I am hear today as God’s called preacher to tell you what you see is not true for you. I want you to remember the text from 1 King 19:9 where Elijah hides out from the storm. It says that God wasn’t in the storm; God isn’t found in what you see in the world & experience in life. 1 Kings 19 goes on to say that God silenced the storm for Elijah then spoke. God was in the calm and God then spoke to Him. So in the midst of the storm of the sea that day for Peter stood the Truth; Jesus. He calmed the storm and then He spoke.

The reality is that God is one who control history & guides your life. He has you safely in His Everlasting Arms. God’s promise is true not the storm you see, feel & experience. You have been given the calm, unmovable, & utterly certain presence of God’s Word.

That’s the meaning of the Bible story I read from Matthew. Peter, & all of you out there, don’t believe the world around you when it throws you chaos & turmoil. Don’t believe it to be the last & defining Word that God has for you. Yes life’s uncertainties will be there until you die. Yes, there’s no escaping them. But you & I have no need to fear the storm.

So, like Jesus in the wilderness, we don’t need to test God either. We are sent out into the world to be salt & light for the world but we have no special immunity from the world’s problems or the curse of the law. God has a purpose, a vocation or calling for you, & yes you do have eternal life & are above the law but it’s only in faith, in hearing, for now. When you go out into the world, the law & human reason apply. That’s why we applied special measures for meeting here today. Physically, the laws of nature still rule.

No, you don’t get immunity from or all the answers for the things happening in this world.

But spiritually, you are given God’s Word of promise that makes a new reality; a new creation & a new life for you – the life of faith. In Christ, God has come to calm your storm today & speak directly to you. He is here today to say: “I give you my peace.”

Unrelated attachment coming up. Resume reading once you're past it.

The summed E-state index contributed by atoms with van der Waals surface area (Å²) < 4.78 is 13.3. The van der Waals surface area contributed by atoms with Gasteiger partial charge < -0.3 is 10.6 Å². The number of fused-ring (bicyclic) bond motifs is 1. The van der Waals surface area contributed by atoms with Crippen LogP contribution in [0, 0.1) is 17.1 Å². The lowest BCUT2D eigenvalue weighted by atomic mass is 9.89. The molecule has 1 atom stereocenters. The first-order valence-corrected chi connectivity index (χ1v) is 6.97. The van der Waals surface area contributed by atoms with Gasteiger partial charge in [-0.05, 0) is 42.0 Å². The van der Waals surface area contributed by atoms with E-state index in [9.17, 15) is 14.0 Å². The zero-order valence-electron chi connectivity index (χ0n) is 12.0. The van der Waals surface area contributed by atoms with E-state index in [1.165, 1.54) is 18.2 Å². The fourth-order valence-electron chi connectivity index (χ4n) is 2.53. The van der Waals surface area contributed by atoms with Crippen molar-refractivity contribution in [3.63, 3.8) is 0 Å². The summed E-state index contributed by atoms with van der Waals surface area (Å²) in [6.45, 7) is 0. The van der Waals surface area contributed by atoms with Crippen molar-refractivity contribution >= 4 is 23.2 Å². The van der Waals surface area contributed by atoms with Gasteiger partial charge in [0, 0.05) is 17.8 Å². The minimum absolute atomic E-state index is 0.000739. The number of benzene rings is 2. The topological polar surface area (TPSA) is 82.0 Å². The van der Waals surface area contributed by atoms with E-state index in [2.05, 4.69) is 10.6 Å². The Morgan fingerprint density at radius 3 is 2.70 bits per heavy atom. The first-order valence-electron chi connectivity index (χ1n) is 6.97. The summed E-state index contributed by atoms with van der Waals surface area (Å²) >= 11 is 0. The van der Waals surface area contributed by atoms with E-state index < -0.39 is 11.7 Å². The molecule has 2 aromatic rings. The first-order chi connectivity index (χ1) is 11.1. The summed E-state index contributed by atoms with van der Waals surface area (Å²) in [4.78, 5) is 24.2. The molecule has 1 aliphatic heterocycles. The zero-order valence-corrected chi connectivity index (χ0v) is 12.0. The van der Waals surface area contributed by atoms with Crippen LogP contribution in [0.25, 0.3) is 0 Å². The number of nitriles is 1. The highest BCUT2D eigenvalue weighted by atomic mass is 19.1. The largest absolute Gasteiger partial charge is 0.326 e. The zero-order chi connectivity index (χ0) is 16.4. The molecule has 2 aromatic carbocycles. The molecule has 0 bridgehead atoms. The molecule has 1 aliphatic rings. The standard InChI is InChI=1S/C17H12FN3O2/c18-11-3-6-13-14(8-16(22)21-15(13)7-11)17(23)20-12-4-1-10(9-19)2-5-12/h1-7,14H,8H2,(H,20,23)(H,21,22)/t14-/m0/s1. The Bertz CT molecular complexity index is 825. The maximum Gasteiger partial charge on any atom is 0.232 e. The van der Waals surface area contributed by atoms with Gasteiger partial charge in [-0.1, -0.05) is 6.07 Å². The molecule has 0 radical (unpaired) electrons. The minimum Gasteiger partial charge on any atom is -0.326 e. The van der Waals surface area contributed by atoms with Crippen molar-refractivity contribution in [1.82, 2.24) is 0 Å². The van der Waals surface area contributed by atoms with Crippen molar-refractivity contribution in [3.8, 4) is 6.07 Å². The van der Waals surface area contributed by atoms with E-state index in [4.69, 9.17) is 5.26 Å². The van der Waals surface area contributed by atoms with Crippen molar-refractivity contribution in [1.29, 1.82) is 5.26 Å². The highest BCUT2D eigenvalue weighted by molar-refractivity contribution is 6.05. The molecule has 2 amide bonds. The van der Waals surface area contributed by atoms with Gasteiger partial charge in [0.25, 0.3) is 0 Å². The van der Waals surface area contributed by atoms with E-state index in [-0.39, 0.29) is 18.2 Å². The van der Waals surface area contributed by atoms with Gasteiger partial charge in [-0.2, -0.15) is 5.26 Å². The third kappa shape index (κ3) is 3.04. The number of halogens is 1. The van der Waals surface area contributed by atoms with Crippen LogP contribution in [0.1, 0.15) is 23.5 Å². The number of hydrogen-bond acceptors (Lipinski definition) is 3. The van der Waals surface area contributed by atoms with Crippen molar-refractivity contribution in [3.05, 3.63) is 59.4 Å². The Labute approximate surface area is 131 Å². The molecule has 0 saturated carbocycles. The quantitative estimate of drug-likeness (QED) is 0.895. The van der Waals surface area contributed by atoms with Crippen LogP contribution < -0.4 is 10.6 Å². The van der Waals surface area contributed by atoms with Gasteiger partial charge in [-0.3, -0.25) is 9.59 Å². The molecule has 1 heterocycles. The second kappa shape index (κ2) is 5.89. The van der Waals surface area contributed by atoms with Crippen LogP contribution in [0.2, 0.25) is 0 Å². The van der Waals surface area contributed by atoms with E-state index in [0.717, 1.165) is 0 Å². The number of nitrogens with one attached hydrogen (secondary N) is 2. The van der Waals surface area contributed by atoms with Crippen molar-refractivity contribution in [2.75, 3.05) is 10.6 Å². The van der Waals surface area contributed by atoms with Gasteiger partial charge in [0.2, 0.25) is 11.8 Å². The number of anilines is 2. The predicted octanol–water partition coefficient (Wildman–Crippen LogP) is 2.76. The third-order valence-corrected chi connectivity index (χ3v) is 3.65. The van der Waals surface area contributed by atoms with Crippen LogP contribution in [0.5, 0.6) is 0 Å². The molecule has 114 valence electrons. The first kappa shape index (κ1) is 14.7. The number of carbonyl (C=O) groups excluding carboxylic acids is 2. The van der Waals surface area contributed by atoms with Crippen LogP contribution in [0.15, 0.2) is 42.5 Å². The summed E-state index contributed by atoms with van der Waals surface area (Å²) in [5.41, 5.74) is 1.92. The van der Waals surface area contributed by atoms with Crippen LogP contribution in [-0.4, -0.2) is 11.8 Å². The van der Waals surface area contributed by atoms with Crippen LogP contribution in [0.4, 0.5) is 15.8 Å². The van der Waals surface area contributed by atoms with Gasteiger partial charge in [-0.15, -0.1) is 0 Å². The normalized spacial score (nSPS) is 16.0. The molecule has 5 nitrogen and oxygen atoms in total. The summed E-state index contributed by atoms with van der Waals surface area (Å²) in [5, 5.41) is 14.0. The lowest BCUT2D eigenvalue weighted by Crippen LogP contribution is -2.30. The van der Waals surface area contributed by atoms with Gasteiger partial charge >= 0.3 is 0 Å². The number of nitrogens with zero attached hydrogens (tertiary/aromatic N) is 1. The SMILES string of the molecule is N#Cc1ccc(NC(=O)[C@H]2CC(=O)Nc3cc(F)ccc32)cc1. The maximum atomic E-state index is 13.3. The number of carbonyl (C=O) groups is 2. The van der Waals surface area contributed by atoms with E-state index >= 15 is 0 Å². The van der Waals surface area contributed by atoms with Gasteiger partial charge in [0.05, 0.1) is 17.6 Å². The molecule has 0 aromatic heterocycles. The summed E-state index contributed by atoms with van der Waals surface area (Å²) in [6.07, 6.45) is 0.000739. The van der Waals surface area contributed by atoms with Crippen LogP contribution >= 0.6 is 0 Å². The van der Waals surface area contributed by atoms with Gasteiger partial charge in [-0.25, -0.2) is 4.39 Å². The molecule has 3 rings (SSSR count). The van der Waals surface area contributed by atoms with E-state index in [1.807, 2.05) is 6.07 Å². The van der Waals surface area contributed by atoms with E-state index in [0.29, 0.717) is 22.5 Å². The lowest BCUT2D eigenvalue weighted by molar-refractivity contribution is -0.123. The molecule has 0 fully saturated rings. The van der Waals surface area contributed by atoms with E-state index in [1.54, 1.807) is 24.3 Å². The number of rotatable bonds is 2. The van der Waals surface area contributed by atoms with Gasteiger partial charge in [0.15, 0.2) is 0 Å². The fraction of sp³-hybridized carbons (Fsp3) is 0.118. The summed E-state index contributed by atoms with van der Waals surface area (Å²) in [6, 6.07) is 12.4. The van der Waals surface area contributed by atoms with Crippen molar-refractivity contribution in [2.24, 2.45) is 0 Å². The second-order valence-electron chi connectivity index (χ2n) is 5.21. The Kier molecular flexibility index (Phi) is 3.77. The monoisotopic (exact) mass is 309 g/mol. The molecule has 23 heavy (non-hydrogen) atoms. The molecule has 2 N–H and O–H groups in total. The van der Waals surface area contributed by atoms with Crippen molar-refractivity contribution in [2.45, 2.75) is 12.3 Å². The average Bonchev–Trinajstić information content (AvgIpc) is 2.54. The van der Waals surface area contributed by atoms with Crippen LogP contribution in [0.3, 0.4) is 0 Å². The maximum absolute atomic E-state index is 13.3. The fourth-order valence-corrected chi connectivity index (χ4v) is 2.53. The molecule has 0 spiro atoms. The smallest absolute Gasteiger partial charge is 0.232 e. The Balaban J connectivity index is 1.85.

That’s the point of Matthew’s story. God’s spoken Word of promise – the Word He first gave to you personally in baptism – applies always; it lasts forever in spite of the storm. Jesus said to you that His hand will grip you before you sink. The truth is, no matter how bad things get, no matter how absent God appears to be in the storm, God is truly with you. That’s because Jesus does get back into your boat & immediately the storm is gone & He speaks again to renew His baptismal promise to you.

When Christ Jesus is present with His church, when 2 or 3 gather to hear His Word spoken, when the awareness of His presence is what dominates His people & your life, there is peace. The peace which passes all human understanding. The peace that the world neither knows nor can give. The peace that endures eternally and never ends.

And that’s how Matthew concludes this story. By saying the disciples took a 2nd look, saw the storm was gone, & they worshiped Jesus as the Son & the Living Word & the very presence of God. That’s why you & I are gathered here in the face of the world’s fear. Here we really have God’s peace, the source of certainty, because we hear His promise. We come & hear His small voice calming the storm. Jesus says: “You are mine always.”